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  4. Cooke was a great broadcaster with a voice made for the radio. You are right, Alan - he would have made a first rate blogger.
    Nice dog.

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  5. Hi Bill,

    It has been a while since I last posted anything, but now back in for a while or two.

    Your comments on the impact of long relationships on conversation brought back memories of an old couple, now long departed, that I knew. Bert and Lil were a quiet couple who seldom engage in conversation with each other, but willingly talked when engage with a third party. The interesting thing was that they spoke as one. Bert would start a sentance and Lil would finsh it. It was as if their long-term relationship had caused a mind meld. Having known them for some time I concluded that their silence together was not a sign of mutual resignation, but of harmony.

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    1. My husband and I maintain that we actually share one brain.

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    2. Charles Kuralt once did a show, probably 25 years ago now, on a couple named Ike and Pearl who did a similar thing. They would stop speaking at the same time, pause, and begin again as though in one voice. I've never forgotten that. To this day, I have a friend with whom if we start to speak at the same time, we call each other Ike and Pearl.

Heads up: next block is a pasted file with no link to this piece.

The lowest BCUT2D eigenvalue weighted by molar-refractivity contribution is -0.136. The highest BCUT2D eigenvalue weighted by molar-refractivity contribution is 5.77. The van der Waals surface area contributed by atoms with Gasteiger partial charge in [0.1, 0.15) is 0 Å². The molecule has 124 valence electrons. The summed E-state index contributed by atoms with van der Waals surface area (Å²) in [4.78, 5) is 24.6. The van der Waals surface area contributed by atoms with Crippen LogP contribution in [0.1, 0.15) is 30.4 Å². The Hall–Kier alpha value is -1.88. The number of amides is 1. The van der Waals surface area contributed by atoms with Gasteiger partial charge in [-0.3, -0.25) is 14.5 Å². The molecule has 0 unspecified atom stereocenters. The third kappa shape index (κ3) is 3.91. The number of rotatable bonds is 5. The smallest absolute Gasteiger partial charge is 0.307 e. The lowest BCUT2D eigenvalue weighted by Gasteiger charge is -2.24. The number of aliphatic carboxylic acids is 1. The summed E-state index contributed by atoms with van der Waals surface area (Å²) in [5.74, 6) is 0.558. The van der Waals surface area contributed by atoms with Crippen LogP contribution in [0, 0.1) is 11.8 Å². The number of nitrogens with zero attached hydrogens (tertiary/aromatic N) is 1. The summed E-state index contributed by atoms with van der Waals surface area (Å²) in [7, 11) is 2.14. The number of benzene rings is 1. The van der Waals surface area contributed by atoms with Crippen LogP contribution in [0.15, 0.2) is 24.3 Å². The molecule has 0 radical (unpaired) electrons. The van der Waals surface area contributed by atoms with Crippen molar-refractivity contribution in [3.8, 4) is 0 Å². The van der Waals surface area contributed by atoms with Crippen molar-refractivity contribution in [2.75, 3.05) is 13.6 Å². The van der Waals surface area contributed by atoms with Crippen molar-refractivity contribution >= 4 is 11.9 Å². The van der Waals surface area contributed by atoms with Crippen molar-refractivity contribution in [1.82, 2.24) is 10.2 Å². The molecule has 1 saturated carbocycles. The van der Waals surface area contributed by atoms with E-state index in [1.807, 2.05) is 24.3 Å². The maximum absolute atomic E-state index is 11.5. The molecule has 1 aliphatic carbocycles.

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  6. For a long time in the 70s and 80s, Cooke hosted MASTERPIECE THEATRE, our lifeline to your British television dramas. I have long had an affection for him and his marvelous introductions. He was an institution over here, and a fixture in my house, growing up.

    I think he would have admired your own intro and segue here, Alan.

    I will look into this.

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  7. I am also a great admirer of Alistair Cooke. Like Kat, I met him first on the PBS British series and then began listening to his radio essays on our NPR station. He was part of that generation of journalists, Walter Cronkeit, Eric Sevareid, Edward Murrow who were great writers of the big events of their times and the small things too. In a way they were the bloggers. Nothing like the pundits of today.

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  8. I wish Blogger had LIKE buttons for comments.

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  9. I never watched the television series, but I did read the book. I liked reading about the country I live in from a foreigner's perspective (unless it's Bernard-Henri Lévy)--and I really like Alistair Cooke.

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  10. I'm not familiar at all...with him or with the fried pigs ears! :)

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  11. Now that is a collection to listen to! I usually wander around with my camera to entertain myself whilst out with Chance..or I am too busy throwing the ball! :)

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  12. I vaguely remember listening to him years ago. You do a pretty good style of writing yourself. TOH (The Other Half) and I used to walk and talk every morning before work but now we are retired TOH has also retired from walking, so I walk with my thoughts now. I find when we go out for lunch we often run out of words but as we get older we don't need to share words to be comfortable in each other's company.